News and resources on cyber and physical threats to banks and fintechs worldwide.

Banking industry-funded fraud squad prevents and disrupts £31.2m of fraud in 2019

Source: UK Finance

A specialist police unit funded by the banking and finance industry prevented £31.2 million of fraud and disrupted 23 Organised Criminal Groups (OCGs) in 2019, new figures reveal.

The Dedicated Card and Payment Crime Unit (DCPCU) targets the organised criminal gangs responsible for fraud. It is made up of officers from the City of London Police and the Metropolitan Police Service as well as banking industry fraud investigators and support staff from UK Finance.

Over the past year, the unit has worked in partnership with several social media platforms to identify accounts which featured posts relating to payment crime. Over 1,600 social media accounts linked to fraudulent activity were taken down.

Overall, 75 fraudsters were convicted last year following investigations by the DCPCU, with a total of 100 years in prison handed out to defendants in fraud cases investigated by the unit. The DCPCU seized £1.65 million of assets from criminal gangs, over double the amount confiscated in the same period in 2018.

Detective Chief Inspector Gary Robinson, the head of the Dedicated Card and Payment Crime Unit (DCPCU), said:

“Fraud is a serious and growing crime, with gangs that are involved in drug trafficking and firearm offences now targeting the finances of hard-working members of the public across the UK. DCPCU officers and staff are on the frontline in the fight against fraud and these figures are testament to their hard work.

“Last year, we stepped up our engagement with social media firms to identify and take down over 1,600 profiles used by fraudsters, and worked closely with mobile phone companies to combat scam techniques such as ‘sim swapping’.

“By working with a wide range of partners and government agencies, we are succeeding in disrupting the activities of Organised Crime Groups (OCGs) and showing them that fraud is not a soft target.”

Katy Worobec, Managing Director of Economic Crime at UK Finance, commented:

“The DCPCU is a powerful example of how the banking industry is working closely with law enforcement to crack down on the criminal gangs responsible for fraud.

“Criminals are increasingly abusing social media platforms and mobile phone networks to perpetrate fraud, and so it is encouraging that the DCPCU has been strengthening its partnerships with firms in these industries.

“We now need to build on the DCPCU’s success and ensure all sectors work together to protect the public from the threat of fraud.

“Customers should follow the advice of our Take Five to Stop Fraud campaign to stay safe from fraud, and always question any uninvited approaches to transfer money or give away personal details in case they are a scam.”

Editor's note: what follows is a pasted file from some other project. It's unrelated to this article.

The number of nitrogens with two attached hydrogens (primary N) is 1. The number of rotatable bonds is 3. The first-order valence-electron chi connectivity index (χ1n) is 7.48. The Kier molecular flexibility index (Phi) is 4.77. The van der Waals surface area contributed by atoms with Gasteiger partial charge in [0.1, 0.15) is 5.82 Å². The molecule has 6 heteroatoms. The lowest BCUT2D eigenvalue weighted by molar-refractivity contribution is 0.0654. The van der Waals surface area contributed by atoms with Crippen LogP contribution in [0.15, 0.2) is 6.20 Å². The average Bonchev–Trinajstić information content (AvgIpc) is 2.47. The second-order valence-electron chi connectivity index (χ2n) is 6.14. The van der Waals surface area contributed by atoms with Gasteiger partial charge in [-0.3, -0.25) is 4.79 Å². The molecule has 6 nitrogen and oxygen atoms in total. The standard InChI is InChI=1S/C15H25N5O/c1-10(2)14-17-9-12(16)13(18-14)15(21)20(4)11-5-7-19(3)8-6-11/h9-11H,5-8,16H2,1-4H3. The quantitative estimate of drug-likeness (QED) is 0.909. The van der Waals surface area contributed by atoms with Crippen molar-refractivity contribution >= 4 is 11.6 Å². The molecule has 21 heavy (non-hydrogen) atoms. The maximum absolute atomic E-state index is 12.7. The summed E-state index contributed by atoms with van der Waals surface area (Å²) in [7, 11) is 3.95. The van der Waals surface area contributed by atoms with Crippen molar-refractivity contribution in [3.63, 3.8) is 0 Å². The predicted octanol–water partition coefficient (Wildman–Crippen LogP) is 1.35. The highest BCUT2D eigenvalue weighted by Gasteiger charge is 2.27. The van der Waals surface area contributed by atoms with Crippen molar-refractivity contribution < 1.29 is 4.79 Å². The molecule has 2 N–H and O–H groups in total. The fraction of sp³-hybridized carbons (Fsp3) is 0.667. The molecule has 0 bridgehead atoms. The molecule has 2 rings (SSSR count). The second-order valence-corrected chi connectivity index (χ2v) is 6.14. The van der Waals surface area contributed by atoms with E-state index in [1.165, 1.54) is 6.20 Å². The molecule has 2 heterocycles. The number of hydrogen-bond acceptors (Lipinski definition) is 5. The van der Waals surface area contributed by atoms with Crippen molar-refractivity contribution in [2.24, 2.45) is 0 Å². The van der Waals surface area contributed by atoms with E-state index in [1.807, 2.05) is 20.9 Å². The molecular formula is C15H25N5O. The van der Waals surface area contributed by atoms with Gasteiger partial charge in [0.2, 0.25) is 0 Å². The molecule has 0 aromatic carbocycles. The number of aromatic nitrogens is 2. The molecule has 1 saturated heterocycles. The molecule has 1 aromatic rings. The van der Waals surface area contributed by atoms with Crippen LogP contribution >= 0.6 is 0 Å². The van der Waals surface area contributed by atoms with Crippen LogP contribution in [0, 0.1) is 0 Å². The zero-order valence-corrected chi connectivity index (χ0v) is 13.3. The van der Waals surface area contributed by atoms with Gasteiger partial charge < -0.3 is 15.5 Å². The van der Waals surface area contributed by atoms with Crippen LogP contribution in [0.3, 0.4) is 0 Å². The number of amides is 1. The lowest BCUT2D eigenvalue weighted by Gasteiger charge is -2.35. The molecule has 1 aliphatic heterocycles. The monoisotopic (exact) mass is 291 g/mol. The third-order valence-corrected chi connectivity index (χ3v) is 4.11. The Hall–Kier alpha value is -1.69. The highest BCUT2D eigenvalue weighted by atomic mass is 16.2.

Commander Karen Baxter, national fraud co-ordinator, City of London Police said:“People who have been defrauded frequently lose more than their money - they lose confidence and a sense of security. That is why preventing people from becoming victims of fraud is one of the most important things we do.

“The DCPCU has shown how effective it is to disrupt criminals, intent on preying on the public. In doing so, they have safeguarded thousands of people’s money - as well as their peace of mind.”

Some of the top operational successes by the DCPCU in 2019 include:

“Money mules” gang: A criminal gang behind a series of frauds and attempted fraud worth over £1.2 million were sentenced to nearly seven years in prison. The case involved a sophisticated organised criminal network that recruited bank staff and then transferred stolen funds through a series of ‘money mule’ accounts (see more details here).
Smishing scams:
Two criminals from London who committed almost half a million pounds of fraud received combined prison sentences of over 14 years. The criminals harvested bank details from customers using ‘phishing’ emails or ‘smishing’ text messages, before using ‘sim swaps’ to complete bank transfers and purchases on their accounts. In total, the account details recovered through the operation led to an estimated £27 million of fraud being disrupted and prevented (see more details here).
A criminal from London who was found to have committed £50,000 of fraud was sentenced to two years and nine months in prison. The criminal tricked customers into giving away their financial and personal details by sending out thousands of “smishing” text messages imitating banks and mobile phone companies (see more details here).
Stolen card fraudster: A criminal who committed over £31,000 of fraud using stolen credit card details was sentenced to 12 months imprisonment, suspended for 18 months, and 120 hours of community work. The criminal used compromised credit cards to make a series of fraudulent transactions, including several purchases of high-value online goods (see more details here).
Social Media: Of the over 1,600 social media accounts taken down, just under 500 were used to recruit young people as “money mules”, when someone allows their bank account to be used by criminals to launder the proceeds of fraud, while nearly 250 of the accounts were involved in the trading of stolen card details online. Over 400 of the accounts removed were so-called “brokers”, who advertise goods and services at reduced prices that have been bought using stolen card details. The rest of the accounts were used for a range of fraudulent activities including “flipping”, where criminals persuade victims to invest money in exchange for a significant return that never materialises, and the sale of counterfeit money.

Comments: (0)